30. Anonymous says:

    Did he make any mention of Heritage Week, Thatch Week, Schooner Week, Turtle Week, Waumper Week, or whatever it’s called that used to attract visitors during the slow period?

     Bush also noted the importance of specific events such as Jazz Fest, which he said was an excellent event and there was a need to maintain the high-calibre of stars to attract the visitors. He also praised the culinary events, such as Taste of Cayman and the Cayman Cook-off, but noted they should not really be happening in the same week.
    • Anonymous says:

      I agree, Jazz Fest is good. The high-calibre of stars: How about a Gospel Fest – singers like Mary Mary, Deniece Williams (she sang Let’s Hear It For the Boy, Free… but now sings gospel), Kirk Franklin….

      Other singers include, Jennifer Hudson, Taylor Swift, Adelle, Mary J. Blige, sort of like a Diva concert, but, singers that would keep it clean.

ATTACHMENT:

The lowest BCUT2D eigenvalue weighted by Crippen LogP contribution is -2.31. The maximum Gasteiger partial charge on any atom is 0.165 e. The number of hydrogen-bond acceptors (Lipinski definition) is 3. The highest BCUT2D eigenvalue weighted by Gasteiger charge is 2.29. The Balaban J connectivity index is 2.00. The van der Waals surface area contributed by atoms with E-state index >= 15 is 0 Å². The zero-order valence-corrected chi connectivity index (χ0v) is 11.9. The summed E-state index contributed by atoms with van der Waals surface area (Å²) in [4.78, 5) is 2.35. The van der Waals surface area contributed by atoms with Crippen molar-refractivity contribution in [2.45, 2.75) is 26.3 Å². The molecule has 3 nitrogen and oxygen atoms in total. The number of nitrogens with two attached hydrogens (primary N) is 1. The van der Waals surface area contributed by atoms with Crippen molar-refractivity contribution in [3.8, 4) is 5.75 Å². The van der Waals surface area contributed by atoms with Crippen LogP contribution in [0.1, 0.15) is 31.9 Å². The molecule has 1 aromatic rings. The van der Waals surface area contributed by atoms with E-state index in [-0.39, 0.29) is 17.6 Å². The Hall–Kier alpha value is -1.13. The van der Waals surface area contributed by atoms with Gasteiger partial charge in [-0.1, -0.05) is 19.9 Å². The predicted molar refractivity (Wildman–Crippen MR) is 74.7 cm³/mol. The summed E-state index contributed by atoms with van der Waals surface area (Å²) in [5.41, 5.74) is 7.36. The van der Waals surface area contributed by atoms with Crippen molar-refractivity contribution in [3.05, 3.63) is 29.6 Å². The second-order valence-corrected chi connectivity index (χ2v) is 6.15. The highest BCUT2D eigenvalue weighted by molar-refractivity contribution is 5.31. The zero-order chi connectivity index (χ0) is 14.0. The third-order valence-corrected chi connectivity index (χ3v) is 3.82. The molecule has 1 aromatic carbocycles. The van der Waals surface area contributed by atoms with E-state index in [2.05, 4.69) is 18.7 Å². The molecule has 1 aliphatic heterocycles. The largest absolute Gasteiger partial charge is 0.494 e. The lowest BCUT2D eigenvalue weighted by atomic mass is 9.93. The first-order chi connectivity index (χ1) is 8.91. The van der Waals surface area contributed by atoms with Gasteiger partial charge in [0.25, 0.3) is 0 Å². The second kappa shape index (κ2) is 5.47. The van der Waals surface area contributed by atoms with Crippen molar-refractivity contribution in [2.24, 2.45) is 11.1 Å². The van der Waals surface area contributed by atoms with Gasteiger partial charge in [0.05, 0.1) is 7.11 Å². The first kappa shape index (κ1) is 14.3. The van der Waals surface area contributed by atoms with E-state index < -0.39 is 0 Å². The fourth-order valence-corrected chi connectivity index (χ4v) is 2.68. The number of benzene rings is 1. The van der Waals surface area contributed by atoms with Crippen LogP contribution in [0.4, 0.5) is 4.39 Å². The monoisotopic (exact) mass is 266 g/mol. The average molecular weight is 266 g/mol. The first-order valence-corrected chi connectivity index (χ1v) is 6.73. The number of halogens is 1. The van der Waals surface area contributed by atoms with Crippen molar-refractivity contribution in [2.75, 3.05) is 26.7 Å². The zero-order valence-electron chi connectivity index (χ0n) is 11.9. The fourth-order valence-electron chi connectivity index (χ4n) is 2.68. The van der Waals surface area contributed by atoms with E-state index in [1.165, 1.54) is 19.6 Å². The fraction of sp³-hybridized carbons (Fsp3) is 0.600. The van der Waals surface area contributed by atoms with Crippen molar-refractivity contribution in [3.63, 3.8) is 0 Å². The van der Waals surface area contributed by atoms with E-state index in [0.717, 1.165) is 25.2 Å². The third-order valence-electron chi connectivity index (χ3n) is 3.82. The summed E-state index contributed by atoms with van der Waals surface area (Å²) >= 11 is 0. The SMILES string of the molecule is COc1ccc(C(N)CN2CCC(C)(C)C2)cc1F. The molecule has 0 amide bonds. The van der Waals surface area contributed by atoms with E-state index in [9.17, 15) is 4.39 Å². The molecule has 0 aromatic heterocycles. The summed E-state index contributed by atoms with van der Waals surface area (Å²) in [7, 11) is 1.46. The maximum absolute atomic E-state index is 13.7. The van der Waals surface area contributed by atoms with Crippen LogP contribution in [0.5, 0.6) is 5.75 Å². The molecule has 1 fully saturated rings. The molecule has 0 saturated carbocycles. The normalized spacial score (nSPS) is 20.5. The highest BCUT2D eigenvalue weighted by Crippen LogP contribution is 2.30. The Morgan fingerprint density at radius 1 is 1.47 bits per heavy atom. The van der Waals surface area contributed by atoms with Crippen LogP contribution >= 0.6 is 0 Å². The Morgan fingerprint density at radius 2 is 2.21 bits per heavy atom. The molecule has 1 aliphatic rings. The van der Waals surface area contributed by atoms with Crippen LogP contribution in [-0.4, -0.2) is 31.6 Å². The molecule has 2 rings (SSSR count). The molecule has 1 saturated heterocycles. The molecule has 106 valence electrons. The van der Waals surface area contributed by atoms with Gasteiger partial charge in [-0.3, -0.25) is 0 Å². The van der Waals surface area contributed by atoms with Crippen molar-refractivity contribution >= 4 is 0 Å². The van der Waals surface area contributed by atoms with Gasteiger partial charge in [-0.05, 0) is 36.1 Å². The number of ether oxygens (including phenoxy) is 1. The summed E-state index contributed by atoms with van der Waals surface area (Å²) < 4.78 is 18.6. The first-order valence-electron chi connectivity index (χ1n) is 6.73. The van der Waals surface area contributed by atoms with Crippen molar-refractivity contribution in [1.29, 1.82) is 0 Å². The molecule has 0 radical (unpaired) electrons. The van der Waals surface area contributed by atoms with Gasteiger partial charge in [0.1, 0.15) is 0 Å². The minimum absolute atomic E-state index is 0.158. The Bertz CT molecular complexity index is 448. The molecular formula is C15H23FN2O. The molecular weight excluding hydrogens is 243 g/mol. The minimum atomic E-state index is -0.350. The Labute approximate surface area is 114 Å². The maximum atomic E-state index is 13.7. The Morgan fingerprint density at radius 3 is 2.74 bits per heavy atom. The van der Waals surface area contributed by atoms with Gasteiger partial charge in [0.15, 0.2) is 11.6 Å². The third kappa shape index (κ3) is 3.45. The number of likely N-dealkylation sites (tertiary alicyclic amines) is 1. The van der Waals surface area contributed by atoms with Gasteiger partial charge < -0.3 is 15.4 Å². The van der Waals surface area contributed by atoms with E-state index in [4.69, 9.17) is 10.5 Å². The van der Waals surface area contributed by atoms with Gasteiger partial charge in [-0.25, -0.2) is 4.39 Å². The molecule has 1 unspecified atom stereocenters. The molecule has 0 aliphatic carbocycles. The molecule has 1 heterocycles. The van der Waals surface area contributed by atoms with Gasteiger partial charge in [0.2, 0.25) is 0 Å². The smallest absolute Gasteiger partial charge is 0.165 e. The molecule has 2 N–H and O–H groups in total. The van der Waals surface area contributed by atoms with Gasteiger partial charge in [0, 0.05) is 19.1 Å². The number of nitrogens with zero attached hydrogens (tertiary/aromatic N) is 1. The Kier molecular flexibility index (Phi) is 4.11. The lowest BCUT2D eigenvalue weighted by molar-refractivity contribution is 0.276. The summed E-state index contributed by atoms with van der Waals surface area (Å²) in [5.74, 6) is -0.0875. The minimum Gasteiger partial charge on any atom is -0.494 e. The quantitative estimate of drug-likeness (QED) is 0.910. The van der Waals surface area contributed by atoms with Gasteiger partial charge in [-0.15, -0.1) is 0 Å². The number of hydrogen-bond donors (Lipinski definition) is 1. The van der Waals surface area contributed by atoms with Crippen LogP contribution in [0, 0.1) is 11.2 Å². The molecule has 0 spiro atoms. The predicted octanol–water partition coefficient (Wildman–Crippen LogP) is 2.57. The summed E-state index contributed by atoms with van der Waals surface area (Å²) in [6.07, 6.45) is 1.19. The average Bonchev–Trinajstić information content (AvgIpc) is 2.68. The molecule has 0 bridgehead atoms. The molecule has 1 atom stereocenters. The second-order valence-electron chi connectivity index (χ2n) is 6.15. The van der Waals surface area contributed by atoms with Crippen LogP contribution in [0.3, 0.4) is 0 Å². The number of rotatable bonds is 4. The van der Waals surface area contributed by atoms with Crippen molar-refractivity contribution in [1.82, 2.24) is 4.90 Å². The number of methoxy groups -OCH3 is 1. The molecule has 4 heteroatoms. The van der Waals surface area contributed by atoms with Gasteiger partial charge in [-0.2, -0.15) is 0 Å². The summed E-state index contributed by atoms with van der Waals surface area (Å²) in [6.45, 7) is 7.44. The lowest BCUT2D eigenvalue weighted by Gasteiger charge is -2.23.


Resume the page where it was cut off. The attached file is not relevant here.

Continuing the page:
31. Herewego says:

    My question is: Is Government going to work with CITA ( Cayman Islands Tourism Association) which their man focus is Toruism within Cayman? or is this all Government?




    • Lachlan MacTavish says:

       My thoughts…..blend dismantled DOT + CITA + the just formed commission into a Tourism Authority brain trust.

      • anonymous says:

        Lac….then you would be back to square one in 1970!!! that is how was for those that cannot remember. It was then that Government thought the business was too important to not have a department assigned to it. The department worked fine from the early 70s until early 1990s…then politics got too involved..downhill ever since.

        • Lachlan MacTavish says: